"Why we were recognised and honoured by being elected to the UN Human Rights Committee"

Oliy Majlis (Parliament), Tashkent, 10 May 2017
Davide Mauro/Wikimedia [CC BY-SA 4.0]
No Oliy Majlis deputy or official was willing to explain to Forum 18 why the prepared text was incompatible with international human rights standards and was sent for review in that knowledge.

Numerous calls between 15 and 16 October to deputies and officials were either not answered or met with refusals to answer questions. Among the refusals Atamurat Kabulov, assistant to Batir Matmuratov, Chair of the Senate Judiciary and Anti-Corruption Committee, claimed it was a "wrong number" as soon as Forum 18 asked about the draft Religion Law.

Afzal Artykov, Head of the International Relations Section of the Senate, the upper chamber of Parliament, told Forum 18 that he does not know when the draft Law will reach the upper chamber.

Forum 18 asked why the Oliy Majlis failed to implement legally binding human rights obligations, and the specific implementation recommendations made in 2017 by UN Special Rapporteur on Freedom of Religion or Belief Shaheed, in 2018 during the UN Universal Periodic Review Process, in May 2020 by the UN Human Rights Committee, and by human rights defenders and others in Uzbekistan. Artykov replied by claiming that "88 per cent of the population are Uzbeks. We need to take into account their wishes and desires first of all, and our historical context and the national mentality."

Artykov then quickly added that "of course, we are also taking into account the international recommendations, which is why we were recognised and honoured by being elected to the UN Nations Human Rights Council". He then claimed that "we will slowly take into account the other recommendations".

Artykov did not explain why his claim to "take into account" the alleged "wishes and desires" of some of the population led to ignoring human rights defenders and members of religious and belief communities, as well as not holding free and fair elections.

When Forum 18 asked why the Oliy Majlis passed the draft Religion Law on its first reading despite it being incompatible with human rights standards, Artykov claimed, "I am not a specialist in this area, and not familiar with the text, but I can say that the Parliament will do the best in the interests of Uzbekistan." He then refused to discuss the issue further.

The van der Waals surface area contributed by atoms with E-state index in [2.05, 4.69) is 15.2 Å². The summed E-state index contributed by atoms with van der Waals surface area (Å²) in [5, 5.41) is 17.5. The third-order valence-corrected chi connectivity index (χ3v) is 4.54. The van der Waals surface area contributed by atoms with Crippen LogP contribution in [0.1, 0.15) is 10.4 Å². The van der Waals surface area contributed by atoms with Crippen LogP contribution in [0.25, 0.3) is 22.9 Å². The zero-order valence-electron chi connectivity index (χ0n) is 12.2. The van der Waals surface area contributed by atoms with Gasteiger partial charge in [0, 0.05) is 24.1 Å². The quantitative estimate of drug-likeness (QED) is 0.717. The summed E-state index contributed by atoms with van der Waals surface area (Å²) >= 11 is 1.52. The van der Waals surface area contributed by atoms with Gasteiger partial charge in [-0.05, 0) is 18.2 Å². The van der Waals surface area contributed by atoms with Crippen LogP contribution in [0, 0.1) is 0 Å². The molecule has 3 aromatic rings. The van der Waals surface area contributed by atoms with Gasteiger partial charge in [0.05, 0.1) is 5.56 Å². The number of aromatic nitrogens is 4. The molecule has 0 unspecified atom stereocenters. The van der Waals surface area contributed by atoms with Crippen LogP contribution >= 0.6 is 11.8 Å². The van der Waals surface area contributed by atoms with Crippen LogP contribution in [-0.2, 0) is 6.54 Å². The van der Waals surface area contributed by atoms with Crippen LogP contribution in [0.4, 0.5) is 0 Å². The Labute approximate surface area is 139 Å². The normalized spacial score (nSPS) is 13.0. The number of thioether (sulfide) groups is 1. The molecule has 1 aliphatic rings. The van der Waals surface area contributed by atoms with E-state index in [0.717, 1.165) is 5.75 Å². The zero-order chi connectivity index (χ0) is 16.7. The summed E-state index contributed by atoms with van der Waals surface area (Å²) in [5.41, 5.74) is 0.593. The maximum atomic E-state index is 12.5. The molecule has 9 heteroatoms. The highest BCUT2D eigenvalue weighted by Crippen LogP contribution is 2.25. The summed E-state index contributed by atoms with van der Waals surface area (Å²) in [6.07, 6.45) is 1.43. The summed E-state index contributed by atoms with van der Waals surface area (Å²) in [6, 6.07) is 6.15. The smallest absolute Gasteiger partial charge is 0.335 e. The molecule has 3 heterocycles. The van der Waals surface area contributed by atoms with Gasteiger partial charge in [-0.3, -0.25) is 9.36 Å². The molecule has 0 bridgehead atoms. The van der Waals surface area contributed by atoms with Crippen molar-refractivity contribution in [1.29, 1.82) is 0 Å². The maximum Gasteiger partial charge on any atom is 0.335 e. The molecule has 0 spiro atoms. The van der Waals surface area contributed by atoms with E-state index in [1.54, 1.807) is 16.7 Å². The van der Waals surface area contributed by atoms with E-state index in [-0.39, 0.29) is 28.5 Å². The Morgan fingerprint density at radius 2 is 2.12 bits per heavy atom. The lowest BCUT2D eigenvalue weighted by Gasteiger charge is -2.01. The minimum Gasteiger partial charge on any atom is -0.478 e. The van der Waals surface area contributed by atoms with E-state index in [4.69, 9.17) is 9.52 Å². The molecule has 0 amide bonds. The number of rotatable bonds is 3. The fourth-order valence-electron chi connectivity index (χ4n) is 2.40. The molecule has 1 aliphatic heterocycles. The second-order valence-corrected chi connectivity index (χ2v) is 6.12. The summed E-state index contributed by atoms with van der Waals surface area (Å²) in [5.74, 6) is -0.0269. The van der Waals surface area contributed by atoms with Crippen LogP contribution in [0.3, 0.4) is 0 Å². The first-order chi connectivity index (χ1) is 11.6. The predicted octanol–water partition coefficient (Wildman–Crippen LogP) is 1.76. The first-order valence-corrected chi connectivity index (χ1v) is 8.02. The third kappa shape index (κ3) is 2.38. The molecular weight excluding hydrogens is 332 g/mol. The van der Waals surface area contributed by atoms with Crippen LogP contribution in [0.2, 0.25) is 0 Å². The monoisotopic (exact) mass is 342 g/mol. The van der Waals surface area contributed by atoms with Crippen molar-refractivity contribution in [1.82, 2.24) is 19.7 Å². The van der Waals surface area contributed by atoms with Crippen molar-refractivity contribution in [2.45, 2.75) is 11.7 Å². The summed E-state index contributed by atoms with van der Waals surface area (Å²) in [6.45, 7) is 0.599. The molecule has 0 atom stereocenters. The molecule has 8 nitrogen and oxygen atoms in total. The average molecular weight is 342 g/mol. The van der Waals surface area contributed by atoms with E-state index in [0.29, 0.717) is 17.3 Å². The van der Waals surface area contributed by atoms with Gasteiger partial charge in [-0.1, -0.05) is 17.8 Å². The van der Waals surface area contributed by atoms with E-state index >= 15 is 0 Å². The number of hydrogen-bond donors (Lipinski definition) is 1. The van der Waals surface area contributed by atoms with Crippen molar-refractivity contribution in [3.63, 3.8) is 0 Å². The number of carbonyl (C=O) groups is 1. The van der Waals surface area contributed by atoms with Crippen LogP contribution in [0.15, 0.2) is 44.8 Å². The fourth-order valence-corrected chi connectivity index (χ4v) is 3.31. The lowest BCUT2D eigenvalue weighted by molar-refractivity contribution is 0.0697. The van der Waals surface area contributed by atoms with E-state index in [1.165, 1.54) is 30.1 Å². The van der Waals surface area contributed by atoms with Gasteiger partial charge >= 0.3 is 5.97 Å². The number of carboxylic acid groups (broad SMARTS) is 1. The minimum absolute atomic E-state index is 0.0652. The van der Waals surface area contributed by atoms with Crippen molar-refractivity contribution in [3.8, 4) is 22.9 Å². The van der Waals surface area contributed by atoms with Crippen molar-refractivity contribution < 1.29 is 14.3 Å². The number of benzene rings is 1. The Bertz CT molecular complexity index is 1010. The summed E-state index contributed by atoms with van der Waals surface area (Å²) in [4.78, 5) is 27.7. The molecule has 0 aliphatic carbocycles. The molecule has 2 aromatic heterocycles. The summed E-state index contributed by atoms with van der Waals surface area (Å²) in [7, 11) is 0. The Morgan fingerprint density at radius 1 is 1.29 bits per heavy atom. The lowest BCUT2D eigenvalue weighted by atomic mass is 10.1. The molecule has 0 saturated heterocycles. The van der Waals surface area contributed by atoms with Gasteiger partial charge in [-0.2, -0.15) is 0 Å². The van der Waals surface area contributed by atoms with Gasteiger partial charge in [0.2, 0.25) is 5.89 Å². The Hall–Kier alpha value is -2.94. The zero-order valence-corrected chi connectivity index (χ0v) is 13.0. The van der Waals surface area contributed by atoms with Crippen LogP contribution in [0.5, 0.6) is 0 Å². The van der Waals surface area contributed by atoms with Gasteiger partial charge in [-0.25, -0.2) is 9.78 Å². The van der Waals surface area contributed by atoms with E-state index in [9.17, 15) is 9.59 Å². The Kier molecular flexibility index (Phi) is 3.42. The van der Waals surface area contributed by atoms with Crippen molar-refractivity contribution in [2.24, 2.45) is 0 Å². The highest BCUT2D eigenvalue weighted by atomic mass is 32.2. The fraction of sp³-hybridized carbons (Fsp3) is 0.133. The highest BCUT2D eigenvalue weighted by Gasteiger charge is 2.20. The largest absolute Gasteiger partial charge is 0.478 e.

What changes do people in Uzbekistan want?

People in Uzbekistan have repeatedly criticised restrictions on the exercise of freedom of religion or belief in the current Religion Law. Members of religious communities and human rights defenders have expressed their frustration to Forum 18 about the secrecy of the new Religion Law's drafting process, and the regime's apparent lack of willingness to end restrictions violating human rights obligations.

For example, as Yelena Urlayeva who chairs the Human Rights Alliance has noted, the Religious Affairs Committee still interferes in the activity of religious communities, including by censoring what Muslims can and cannot read.

Amongst the many changes the people the regime rules would like to see in a new Religion Law are:

- an end to compulsory state registration as a requirement for religious communities to exist and the intrusive controls it brings, in line with the regime's international human rights obligations;

- an end to the requirement for communities allowed to exist to give advance notice of meetings and the participants and topics discussed;

- an end to the ban on Muslim women wearing the hijab or other religious head scarf;

- an end to the ban on Muslim men wearing beards at work place or places of education;

- an end to the ban on teaching religion privately, an end to the ban on private teaching of Islam to children or opening new madrassahs [religious schools];

- an end to the ban on opening mosques which not run by the state-controlled Spiritual Administration of Muslims (the Muftiate);

- an end to the ban on praying with others outside state-registered places of worship in private homes.

Human rights defender Shukhrat Ganiyev from Bukhara told Forum 18 on 5 June that "we have noticed a temporary reinforcement of the control over the exercise of freedom of religion and belief. For example, the government still seriously limits the freedom of expression of one's own religious beliefs and public criticism of government religious policies".